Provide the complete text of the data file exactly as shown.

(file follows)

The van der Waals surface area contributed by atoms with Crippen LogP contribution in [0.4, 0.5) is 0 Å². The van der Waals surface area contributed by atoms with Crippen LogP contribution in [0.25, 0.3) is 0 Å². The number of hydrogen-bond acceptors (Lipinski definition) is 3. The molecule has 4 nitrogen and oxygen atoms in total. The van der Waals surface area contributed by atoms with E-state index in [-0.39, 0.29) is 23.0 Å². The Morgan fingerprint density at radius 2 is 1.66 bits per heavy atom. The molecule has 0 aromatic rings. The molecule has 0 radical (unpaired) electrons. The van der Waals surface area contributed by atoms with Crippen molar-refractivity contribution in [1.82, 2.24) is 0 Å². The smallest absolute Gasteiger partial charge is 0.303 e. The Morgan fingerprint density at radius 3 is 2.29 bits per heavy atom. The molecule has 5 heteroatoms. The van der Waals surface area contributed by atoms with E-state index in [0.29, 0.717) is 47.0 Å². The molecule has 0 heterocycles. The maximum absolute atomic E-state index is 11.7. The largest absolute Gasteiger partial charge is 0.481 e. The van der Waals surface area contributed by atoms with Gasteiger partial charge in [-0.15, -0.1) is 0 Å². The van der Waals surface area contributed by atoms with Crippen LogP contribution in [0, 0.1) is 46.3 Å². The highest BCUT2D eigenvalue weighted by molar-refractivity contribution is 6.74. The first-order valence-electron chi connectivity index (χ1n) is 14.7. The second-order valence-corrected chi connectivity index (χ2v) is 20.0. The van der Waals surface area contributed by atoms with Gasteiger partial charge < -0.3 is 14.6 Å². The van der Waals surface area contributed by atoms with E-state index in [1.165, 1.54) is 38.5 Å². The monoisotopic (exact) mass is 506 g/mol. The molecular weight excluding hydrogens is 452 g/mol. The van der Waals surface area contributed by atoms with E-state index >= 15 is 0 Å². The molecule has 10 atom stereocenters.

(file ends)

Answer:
The van der Waals surface area contributed by atoms with Crippen LogP contribution in [0.4, 0.5) is 0 Å². The van der Waals surface area contributed by atoms with Crippen LogP contribution in [0.25, 0.3) is 0 Å². The number of hydrogen-bond acceptors (Lipinski definition) is 3. The molecule has 4 nitrogen and oxygen atoms in total. The van der Waals surface area contributed by atoms with E-state index in [-0.39, 0.29) is 23.0 Å². The Morgan fingerprint density at radius 2 is 1.66 bits per heavy atom. The molecule has 0 aromatic rings. The molecule has 0 radical (unpaired) electrons. The van der Waals surface area contributed by atoms with Crippen molar-refractivity contribution in [1.82, 2.24) is 0 Å². The smallest absolute Gasteiger partial charge is 0.303 e. The Morgan fingerprint density at radius 3 is 2.29 bits per heavy atom. The molecule has 5 heteroatoms. The van der Waals surface area contributed by atoms with E-state index in [0.29, 0.717) is 47.0 Å². The molecule has 0 heterocycles. The maximum absolute atomic E-state index is 11.7. The largest absolute Gasteiger partial charge is 0.481 e. The van der Waals surface area contributed by atoms with Gasteiger partial charge in [-0.15, -0.1) is 0 Å². The van der Waals surface area contributed by atoms with Crippen LogP contribution in [0, 0.1) is 46.3 Å². The highest BCUT2D eigenvalue weighted by molar-refractivity contribution is 6.74. The first-order valence-electron chi connectivity index (χ1n) is 14.7. The second-order valence-corrected chi connectivity index (χ2v) is 20.0. The van der Waals surface area contributed by atoms with Gasteiger partial charge < -0.3 is 14.6 Å². The van der Waals surface area contributed by atoms with E-state index in [1.165, 1.54) is 38.5 Å². The monoisotopic (exact) mass is 506 g/mol. The molecular weight excluding hydrogens is 452 g/mol. The van der Waals surface area contributed by atoms with E-state index >= 15 is 0 Å². The molecule has 10 atom stereocenters.